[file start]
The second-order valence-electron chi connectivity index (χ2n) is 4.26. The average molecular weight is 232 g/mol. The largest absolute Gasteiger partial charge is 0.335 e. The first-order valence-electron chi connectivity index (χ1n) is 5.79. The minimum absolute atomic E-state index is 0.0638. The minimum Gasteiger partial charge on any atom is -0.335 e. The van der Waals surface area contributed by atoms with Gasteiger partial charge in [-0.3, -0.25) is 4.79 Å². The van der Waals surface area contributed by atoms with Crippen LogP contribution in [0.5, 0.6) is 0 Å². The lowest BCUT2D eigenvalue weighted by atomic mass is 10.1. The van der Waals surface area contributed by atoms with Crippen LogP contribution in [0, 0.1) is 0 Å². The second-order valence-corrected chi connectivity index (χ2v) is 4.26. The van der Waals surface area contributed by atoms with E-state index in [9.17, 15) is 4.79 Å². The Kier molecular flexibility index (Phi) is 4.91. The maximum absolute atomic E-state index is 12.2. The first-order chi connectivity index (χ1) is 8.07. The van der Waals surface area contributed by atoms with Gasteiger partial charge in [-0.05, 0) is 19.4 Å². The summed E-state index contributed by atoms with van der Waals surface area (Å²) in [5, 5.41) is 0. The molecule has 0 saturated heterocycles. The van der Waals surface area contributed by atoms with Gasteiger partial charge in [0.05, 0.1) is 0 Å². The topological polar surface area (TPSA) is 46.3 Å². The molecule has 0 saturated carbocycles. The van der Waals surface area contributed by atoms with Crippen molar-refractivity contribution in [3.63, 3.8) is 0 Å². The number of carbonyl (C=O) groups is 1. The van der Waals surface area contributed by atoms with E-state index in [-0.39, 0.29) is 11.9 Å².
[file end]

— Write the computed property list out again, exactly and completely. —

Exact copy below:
The second-order valence-electron chi connectivity index (χ2n) is 4.26. The average molecular weight is 232 g/mol. The largest absolute Gasteiger partial charge is 0.335 e. The first-order valence-electron chi connectivity index (χ1n) is 5.79. The minimum absolute atomic E-state index is 0.0638. The minimum Gasteiger partial charge on any atom is -0.335 e. The van der Waals surface area contributed by atoms with Gasteiger partial charge in [-0.3, -0.25) is 4.79 Å². The van der Waals surface area contributed by atoms with Crippen LogP contribution in [0.5, 0.6) is 0 Å². The lowest BCUT2D eigenvalue weighted by atomic mass is 10.1. The van der Waals surface area contributed by atoms with Crippen LogP contribution in [0, 0.1) is 0 Å². The second-order valence-corrected chi connectivity index (χ2v) is 4.26. The van der Waals surface area contributed by atoms with E-state index in [9.17, 15) is 4.79 Å². The Kier molecular flexibility index (Phi) is 4.91. The maximum absolute atomic E-state index is 12.2. The first-order chi connectivity index (χ1) is 8.07. The van der Waals surface area contributed by atoms with Gasteiger partial charge in [-0.05, 0) is 19.4 Å². The summed E-state index contributed by atoms with van der Waals surface area (Å²) in [5, 5.41) is 0. The molecule has 0 saturated heterocycles. The van der Waals surface area contributed by atoms with Gasteiger partial charge in [0.05, 0.1) is 0 Å². The topological polar surface area (TPSA) is 46.3 Å². The molecule has 0 saturated carbocycles. The van der Waals surface area contributed by atoms with Crippen molar-refractivity contribution in [3.63, 3.8) is 0 Å². The number of carbonyl (C=O) groups is 1. The van der Waals surface area contributed by atoms with E-state index in [-0.39, 0.29) is 11.9 Å².